Safety Standards and Best Practices
It is recommended that coaches, players and parents continue to implement safety standards to minimize the risk of transmitting COVID-19 among all members of the soccer community. While sector specific guidance has been removed, the COVID-19 virus is still with us and we should continue to follow basic safety standards. Some of the mitigation strategies that are recommended include but are not limited to:
• CDC Guidelines for safer activities should be adhered to when attending all soccer activities.
• All waste should be placed by the respective player, coach, or spectator in the trash receptacle. Nothing should be picked up by anybody other than the originator of the waste.
• Coach should be the only one to handle cones, discs, and goals.
• Ask players to bring their own personal practice vest. (a.k.a. pinnie) or a dark and light shirt to eliminate the need to share. • Do not allow shared team snacks. Participants and spectators should only drink from their own container.
• No group celebrations, hugs, handshakes, fist bumps etc.
• Players should arrive dressed for soccer activities and leave immediately after.
• Players should keep their personal belongings in their personal space. Sharing of equipment should be discouraged.
• Players should have all of their personal equipment (Ball, water bottle, GK Gloves etc.)
• Players should be encouraged to practice proper hygiene during soccer activities. Using alcohol based hand sanitizer (at least 60% alcohol) Cover coughs and sneezes with tissues or sleeves, do not use hands. Reminding not to touch the face (eyes, nose, mouth) with unwashed hands.It is recommended that carpooling be avoided. In the event that transportation of of a non family member becomes necessary, all parties in the vehicle should wear a cloth face covering and have external air circulation in the vehicle (open window)
• Spectators should continue to allow for at least 6 feet of social distancing between family units. CDC recommendations for unvaccinated spectators should be followed.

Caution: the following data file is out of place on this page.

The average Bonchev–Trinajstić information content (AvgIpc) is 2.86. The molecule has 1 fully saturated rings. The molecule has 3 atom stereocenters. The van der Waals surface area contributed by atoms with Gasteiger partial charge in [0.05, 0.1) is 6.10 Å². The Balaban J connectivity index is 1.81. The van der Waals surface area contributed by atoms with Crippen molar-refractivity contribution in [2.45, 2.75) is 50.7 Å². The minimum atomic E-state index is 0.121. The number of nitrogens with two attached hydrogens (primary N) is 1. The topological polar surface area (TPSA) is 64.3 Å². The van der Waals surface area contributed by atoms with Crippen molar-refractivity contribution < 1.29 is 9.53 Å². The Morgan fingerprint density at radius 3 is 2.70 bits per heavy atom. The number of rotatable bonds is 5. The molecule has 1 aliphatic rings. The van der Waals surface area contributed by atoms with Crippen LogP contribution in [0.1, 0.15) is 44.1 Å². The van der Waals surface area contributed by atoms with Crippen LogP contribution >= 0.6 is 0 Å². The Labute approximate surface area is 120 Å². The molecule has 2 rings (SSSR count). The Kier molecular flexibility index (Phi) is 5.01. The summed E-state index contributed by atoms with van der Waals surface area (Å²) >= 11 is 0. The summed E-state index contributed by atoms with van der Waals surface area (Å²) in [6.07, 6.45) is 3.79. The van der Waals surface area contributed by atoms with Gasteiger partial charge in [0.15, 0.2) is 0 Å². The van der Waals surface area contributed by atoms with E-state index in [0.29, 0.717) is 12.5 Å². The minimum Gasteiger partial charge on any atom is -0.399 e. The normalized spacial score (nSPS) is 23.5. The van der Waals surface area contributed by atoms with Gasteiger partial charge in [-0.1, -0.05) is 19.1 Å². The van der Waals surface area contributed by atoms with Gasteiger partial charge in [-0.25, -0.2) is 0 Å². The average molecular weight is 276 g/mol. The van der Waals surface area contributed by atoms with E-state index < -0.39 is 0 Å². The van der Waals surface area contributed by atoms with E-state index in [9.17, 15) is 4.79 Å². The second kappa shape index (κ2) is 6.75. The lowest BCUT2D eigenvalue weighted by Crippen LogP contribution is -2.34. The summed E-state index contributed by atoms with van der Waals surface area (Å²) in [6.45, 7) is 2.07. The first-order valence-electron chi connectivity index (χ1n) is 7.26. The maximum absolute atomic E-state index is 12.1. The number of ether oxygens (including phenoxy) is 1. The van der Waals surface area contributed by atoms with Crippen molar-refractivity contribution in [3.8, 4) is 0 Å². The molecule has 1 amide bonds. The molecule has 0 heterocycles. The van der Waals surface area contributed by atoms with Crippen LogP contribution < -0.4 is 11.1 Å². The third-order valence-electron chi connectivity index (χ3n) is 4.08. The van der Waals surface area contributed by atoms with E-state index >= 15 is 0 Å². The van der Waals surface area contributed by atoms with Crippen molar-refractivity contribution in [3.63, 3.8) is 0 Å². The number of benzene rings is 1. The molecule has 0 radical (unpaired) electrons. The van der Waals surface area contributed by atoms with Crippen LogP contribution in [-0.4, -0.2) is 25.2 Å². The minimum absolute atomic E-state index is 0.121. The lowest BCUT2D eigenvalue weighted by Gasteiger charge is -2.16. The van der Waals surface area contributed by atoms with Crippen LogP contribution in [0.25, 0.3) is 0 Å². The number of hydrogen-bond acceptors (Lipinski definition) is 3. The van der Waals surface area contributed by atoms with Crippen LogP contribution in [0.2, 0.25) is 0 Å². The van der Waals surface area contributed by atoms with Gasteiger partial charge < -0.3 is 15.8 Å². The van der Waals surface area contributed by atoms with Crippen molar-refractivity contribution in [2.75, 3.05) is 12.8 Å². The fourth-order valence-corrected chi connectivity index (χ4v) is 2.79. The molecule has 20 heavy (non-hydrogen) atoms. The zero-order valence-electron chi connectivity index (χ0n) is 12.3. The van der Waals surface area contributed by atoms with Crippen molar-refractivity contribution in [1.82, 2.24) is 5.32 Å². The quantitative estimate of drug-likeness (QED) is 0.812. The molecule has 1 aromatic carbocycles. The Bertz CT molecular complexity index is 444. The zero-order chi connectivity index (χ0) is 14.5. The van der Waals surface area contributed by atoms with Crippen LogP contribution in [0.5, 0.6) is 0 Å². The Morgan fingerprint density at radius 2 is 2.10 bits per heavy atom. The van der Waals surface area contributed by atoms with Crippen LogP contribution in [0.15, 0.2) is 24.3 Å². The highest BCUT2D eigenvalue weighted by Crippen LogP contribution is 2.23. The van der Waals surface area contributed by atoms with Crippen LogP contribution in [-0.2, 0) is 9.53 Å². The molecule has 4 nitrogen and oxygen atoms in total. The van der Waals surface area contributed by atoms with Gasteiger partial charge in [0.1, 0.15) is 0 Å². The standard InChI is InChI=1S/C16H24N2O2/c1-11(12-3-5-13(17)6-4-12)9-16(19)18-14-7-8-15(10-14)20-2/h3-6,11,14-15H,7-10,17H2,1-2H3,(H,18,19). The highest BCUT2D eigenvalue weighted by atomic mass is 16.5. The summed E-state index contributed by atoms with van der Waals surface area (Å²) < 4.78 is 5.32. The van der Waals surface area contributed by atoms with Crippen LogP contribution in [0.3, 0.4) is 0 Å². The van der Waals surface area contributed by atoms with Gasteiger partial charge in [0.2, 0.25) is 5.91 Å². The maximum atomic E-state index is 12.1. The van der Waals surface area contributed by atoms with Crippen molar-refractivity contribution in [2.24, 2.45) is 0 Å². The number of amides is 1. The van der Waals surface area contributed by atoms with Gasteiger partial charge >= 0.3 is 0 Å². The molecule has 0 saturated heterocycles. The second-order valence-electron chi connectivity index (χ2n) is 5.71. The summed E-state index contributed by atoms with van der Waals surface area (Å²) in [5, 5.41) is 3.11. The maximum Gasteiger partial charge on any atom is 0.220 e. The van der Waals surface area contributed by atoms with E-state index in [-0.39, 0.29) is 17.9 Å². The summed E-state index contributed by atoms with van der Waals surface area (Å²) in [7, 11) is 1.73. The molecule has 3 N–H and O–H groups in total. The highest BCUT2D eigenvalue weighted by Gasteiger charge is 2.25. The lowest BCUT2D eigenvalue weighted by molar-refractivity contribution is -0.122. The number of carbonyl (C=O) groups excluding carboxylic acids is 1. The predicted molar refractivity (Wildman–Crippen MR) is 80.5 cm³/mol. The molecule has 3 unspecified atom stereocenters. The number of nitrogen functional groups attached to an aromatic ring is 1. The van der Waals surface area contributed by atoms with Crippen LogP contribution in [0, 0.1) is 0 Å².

• To limit congregating, team and family tents should not be allowed.
• Traditional whistles are allowed, however electronic whistles are highly recommended.
• It is recommended that physical distance should be maintained whenever possible.
• All participants (players, coaches, spectators) should ensure that they complete a health assessment prior to participating in any soccer activities. The health assessment should consist of the following:
• Ensure the participants health. Take temperature daily. The average normal body temperature is generally accepted as 98.6°F (37°C). Some studies have shown that the “normal” body temperature can have a wide range, from 97°F (36.1°C) to 99°F (37.2°C). A temperature over 100.4°F (38°C) most often means you have a fever caused by an infection or illness.
If there are any symptoms, even mild ones, do not attend practice or a game. Public health urges you to stay home and isolate until:
• You have had no fever for at least 72 hours (without the use of medicine) AND
• Other symptoms (cough, shortness of breath) have improved AND
• At least 7 days have passed since your symptoms first appeared.
• If you are unvaccinated and anyone in your household or that you have had close contact with (within six feet for approximately 15 minutes over a 24 hour period) displays symptoms you should self-quarantine based on current CDC guidelines , The Commonwealth of MA and direction from your local Board of Health.
• Notify your soccer organization immediately if your child has become sick.
• Notify your soccer organization immediately if your child has been identified as a close contact by a school or public health authority